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Dinner to celebrate former chief justice May 10

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Distinguished members of the judicial community, including former Massachusetts Chief Justice Margaret H. Marshall, will be on hand May 10 at a celebration dinner honoring former Indiana Chief Justice Randall T. Shepard. Speakers will offer tributes to the former chief justice, who retired in March after 27 years on the Indiana Supreme Court.

7th Circuit Judge John D. Tinder and Jan Carroll of Barnes & Thornburg will serve as emcees for the evening. The event is co-hosted by the Indiana State Bar Association and the Indiana Supreme Court.

Former law clerks and two trial judges will offer remarks; appellate attorneys Karl Mulvaney, of Bingham Greenebaum Doll, and George T. Patton Jr., of Bose McKinney & Evans, will look at Shepard’s jurisprudence.

The event begins at 6 p.m. with a reception, followed by dinner at 7 p.m., and the program at 8 p.m. Tickets for the event at the J.W. Marriott Hotel in downtown Indianapolis are $75 each and reserved tables of 10 may be purchased for $800. Visit the ISBA’s website  to register. Registration closes April 26.

The former chief justice will also be honored Friday in Evansville during the Evansville Bar Association’s annual Law Day Dinner. Shepard will lead the traditional parade of attorneys at 5:45 p.m. to the steps of the Vanderburgh County Old Courthouse. The celebration is part of the bar association’s “Law Week” celebration.

 

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  1. CCHP's real accomplishment is the 2015 law signed by Gov Pence that basically outlaws any annexation that is forced where a 65% majority of landowners in the affected area disagree. Regardless of whether HP wins or loses, the citizens of Indiana will not have another fiasco like this. The law Gov Pence signed is a direct result of this malgovernance.

  2. I gave tempparry guardship to a friend of my granddaughter in 2012. I went to prison. I had custody. My daughter went to prison to. We are out. My daughter gave me custody but can get her back. She was not order to give me custody . but now we want granddaughter back from friend. She's 14 now. What rights do we have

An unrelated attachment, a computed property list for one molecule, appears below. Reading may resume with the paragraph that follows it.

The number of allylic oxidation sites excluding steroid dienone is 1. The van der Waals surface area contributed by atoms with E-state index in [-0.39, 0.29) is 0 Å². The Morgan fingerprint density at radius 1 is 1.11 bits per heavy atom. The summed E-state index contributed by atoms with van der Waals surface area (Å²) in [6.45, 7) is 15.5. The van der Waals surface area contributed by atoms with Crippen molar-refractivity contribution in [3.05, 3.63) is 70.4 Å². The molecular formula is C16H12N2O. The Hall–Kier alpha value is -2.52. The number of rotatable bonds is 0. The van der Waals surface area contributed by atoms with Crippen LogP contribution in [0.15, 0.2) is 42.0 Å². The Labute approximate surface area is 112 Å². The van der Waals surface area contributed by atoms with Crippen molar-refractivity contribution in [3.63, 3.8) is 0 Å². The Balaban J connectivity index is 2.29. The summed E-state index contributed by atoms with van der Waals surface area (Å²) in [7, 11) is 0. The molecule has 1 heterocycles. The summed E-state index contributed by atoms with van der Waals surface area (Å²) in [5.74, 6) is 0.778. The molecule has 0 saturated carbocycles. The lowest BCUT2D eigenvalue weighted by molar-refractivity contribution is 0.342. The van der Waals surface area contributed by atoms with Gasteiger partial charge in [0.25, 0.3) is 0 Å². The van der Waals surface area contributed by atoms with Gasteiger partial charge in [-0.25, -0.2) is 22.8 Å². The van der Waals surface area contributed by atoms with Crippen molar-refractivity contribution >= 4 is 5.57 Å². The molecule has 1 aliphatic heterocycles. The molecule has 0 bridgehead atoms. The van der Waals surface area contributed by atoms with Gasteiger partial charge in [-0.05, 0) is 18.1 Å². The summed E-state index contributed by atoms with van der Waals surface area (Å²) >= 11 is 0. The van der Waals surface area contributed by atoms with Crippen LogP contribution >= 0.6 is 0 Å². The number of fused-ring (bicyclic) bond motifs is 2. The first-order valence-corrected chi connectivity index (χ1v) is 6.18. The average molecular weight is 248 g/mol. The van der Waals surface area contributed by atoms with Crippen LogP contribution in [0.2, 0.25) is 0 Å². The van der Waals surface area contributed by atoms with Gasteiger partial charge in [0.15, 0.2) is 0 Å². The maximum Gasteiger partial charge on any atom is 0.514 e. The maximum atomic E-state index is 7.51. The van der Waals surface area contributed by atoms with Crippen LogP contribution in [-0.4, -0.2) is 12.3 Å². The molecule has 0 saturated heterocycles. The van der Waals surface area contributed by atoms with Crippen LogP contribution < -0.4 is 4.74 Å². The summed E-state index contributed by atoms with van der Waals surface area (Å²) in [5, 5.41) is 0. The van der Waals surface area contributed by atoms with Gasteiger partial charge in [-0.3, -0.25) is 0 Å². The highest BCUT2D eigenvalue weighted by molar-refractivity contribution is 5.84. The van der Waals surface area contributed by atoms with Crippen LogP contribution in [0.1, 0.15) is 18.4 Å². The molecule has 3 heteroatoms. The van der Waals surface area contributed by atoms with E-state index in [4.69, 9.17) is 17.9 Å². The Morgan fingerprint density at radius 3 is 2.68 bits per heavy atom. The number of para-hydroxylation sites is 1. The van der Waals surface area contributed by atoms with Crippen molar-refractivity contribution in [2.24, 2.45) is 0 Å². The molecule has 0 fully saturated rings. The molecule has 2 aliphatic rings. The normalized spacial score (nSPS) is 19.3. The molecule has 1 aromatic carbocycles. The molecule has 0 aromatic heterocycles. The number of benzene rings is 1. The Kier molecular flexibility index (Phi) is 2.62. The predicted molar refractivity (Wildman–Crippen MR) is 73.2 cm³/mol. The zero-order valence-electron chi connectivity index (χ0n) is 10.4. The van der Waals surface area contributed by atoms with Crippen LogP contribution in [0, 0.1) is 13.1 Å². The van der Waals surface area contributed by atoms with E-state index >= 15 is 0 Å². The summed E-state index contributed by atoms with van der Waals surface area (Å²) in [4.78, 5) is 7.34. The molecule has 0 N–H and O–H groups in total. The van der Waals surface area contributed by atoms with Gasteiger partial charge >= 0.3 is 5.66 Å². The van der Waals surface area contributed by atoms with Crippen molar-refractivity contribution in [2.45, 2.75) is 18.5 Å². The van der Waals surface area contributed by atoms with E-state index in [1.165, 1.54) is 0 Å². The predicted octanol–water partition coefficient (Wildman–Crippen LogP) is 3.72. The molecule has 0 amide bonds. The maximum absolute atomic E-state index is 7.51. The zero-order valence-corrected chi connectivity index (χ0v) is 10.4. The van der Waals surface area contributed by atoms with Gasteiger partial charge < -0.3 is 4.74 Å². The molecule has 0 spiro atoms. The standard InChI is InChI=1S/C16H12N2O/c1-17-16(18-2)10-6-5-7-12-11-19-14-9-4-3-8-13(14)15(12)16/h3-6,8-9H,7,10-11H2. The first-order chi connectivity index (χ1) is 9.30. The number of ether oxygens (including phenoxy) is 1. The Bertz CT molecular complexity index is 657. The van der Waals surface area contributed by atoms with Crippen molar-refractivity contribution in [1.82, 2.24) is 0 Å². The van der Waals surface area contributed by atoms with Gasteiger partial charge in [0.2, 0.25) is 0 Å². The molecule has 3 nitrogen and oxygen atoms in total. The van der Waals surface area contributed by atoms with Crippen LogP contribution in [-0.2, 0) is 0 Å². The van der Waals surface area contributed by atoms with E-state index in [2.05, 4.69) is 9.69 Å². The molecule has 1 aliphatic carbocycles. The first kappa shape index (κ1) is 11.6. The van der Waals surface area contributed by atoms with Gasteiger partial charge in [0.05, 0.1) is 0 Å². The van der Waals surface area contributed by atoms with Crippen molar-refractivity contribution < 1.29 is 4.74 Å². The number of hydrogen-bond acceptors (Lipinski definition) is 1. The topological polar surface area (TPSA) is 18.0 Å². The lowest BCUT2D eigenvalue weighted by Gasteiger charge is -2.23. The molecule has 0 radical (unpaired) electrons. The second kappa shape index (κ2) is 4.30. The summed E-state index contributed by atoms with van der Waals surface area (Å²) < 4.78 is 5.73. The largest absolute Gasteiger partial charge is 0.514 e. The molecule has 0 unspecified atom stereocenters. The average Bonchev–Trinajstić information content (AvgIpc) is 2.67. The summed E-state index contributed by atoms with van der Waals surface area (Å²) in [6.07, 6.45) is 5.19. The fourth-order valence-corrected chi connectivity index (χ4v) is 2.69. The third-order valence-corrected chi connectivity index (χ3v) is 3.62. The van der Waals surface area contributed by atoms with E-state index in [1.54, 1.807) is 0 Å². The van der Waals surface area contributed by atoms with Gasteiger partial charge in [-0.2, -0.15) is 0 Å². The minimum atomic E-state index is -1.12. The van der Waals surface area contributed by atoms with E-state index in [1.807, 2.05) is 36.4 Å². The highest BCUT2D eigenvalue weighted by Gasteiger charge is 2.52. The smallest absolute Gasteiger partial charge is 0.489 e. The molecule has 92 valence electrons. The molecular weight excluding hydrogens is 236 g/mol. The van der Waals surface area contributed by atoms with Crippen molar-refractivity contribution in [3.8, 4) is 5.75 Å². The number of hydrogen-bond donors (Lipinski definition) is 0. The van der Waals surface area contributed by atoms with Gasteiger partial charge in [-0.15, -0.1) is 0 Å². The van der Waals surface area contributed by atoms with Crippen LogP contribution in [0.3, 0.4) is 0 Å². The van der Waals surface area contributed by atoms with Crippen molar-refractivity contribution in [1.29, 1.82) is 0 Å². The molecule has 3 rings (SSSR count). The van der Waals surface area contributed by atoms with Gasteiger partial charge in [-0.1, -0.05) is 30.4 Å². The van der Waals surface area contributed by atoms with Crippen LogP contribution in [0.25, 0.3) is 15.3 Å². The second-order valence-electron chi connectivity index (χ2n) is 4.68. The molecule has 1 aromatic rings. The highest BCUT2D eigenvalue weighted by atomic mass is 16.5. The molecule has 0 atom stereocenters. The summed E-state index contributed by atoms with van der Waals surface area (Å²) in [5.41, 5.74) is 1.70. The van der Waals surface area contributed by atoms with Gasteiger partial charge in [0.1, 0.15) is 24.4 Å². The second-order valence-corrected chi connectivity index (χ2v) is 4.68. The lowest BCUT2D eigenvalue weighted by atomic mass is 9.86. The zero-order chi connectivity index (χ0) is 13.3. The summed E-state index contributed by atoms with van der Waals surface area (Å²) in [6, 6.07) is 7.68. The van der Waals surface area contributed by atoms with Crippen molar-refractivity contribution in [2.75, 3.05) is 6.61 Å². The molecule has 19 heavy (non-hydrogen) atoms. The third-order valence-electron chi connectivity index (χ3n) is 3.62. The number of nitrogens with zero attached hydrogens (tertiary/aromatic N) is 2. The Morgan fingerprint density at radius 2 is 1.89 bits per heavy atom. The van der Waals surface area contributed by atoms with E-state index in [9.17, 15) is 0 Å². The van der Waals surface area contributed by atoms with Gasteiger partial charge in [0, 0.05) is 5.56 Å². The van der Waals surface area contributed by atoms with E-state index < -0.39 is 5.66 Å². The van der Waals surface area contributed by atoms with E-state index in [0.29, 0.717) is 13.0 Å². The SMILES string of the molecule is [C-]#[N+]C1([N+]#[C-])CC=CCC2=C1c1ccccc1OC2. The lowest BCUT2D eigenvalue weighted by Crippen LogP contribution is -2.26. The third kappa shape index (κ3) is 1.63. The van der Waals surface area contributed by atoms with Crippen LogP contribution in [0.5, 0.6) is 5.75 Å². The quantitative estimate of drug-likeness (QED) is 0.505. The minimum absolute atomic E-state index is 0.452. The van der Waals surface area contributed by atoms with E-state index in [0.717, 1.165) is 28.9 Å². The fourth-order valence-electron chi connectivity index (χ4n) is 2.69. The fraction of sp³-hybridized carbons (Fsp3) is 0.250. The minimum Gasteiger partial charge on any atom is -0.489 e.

3. This sure is not what most who value good governance consider the Rule of Law to entail: "In a letter dated March 2, which Brizzi forwarded to IBJ, the commission dismissed the grievance “on grounds that there is not reasonable cause to believe that you are guilty of misconduct.”" Yet two month later reasonable cause does exist? (Or is the commission forging ahead, the need for reasonable belief be damned? -- A seeming violation of the Rules of Profession Ethics on the part of the commission) Could the rule of law theory cause one to believe that an explanation is in order? Could it be that Hoosier attorneys live under Imperial Law (which is also a t-word that rhymes with infamy) in which the Platonic guardians can do no wrong and never owe the plebeian class any explanation for their powerful actions. (Might makes it right?) Could this be a case of politics directing the commission, as celebrated IU Mauer Professor (the late) Patrick Baude warned was happening 20 years ago in his controversial (whisteblowing) ethics lecture on a quite similar topic: http://www.repository.law.indiana.edu/cgi/viewcontent.cgi?article=1498&context=ilj

  4. I have a case presently pending cert review before the SCOTUS that reveals just how Indiana regulates the bar. I have been denied licensure for life for holding the wrong views and questioning the grand inquisitors as to their duties as to state and federal constitutional due process. True story: https://www.scribd.com/doc/299040839/2016Petitionforcert-to-SCOTUS Shorter, Amici brief serving to frame issue as misuse of govt licensure: https://www.scribd.com/doc/312841269/Thomas-More-Society-Amicus-Brown-v-Ind-Bd-of-Law-Examiners

  5. Here's an idea...how about we MORE heavily regulate the law schools to reduce the surplus of graduates, driving starting salaries up for those new grads, so that we can all pay our insane amount of student loans off in a reasonable amount of time and then be able to afford to do pro bono & low-fee work? I've got friends in other industries, radiology for example, and their schools accept a very limited number of students so there will never be a glut of new grads and everyone's pay stays high. For example, my radiologist friend's school accepted just six new students per year.

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